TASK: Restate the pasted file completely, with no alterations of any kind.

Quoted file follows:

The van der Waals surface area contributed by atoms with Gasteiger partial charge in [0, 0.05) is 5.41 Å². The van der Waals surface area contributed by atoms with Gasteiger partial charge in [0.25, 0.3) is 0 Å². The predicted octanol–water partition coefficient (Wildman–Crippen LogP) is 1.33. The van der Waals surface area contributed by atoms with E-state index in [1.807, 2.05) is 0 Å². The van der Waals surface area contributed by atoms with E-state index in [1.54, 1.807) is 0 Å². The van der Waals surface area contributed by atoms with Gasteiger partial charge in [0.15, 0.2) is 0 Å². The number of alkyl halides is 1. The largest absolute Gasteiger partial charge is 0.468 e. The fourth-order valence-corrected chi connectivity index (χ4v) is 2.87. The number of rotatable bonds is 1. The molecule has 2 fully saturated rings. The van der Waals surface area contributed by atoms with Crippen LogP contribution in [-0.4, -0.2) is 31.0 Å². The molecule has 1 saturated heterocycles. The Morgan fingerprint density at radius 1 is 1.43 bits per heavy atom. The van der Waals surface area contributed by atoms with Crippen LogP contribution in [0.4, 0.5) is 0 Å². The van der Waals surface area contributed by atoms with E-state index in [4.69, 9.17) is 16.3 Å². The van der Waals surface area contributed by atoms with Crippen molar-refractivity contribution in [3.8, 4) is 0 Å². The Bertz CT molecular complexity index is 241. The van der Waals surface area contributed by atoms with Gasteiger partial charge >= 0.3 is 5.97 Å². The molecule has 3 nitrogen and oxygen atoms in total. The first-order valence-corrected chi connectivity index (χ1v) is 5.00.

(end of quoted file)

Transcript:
The van der Waals surface area contributed by atoms with Gasteiger partial charge in [0, 0.05) is 5.41 Å². The van der Waals surface area contributed by atoms with Gasteiger partial charge in [0.25, 0.3) is 0 Å². The predicted octanol–water partition coefficient (Wildman–Crippen LogP) is 1.33. The van der Waals surface area contributed by atoms with E-state index in [1.807, 2.05) is 0 Å². The van der Waals surface area contributed by atoms with E-state index in [1.54, 1.807) is 0 Å². The van der Waals surface area contributed by atoms with Gasteiger partial charge in [0.15, 0.2) is 0 Å². The number of alkyl halides is 1. The largest absolute Gasteiger partial charge is 0.468 e. The fourth-order valence-corrected chi connectivity index (χ4v) is 2.87. The number of rotatable bonds is 1. The molecule has 2 fully saturated rings. The van der Waals surface area contributed by atoms with Crippen LogP contribution in [-0.4, -0.2) is 31.0 Å². The molecule has 1 saturated heterocycles. The Morgan fingerprint density at radius 1 is 1.43 bits per heavy atom. The van der Waals surface area contributed by atoms with Crippen LogP contribution in [0.4, 0.5) is 0 Å². The van der Waals surface area contributed by atoms with E-state index in [4.69, 9.17) is 16.3 Å². The van der Waals surface area contributed by atoms with Crippen molar-refractivity contribution in [3.8, 4) is 0 Å². The Bertz CT molecular complexity index is 241. The van der Waals surface area contributed by atoms with Gasteiger partial charge >= 0.3 is 5.97 Å². The molecule has 3 nitrogen and oxygen atoms in total. The first-order valence-corrected chi connectivity index (χ1v) is 5.00.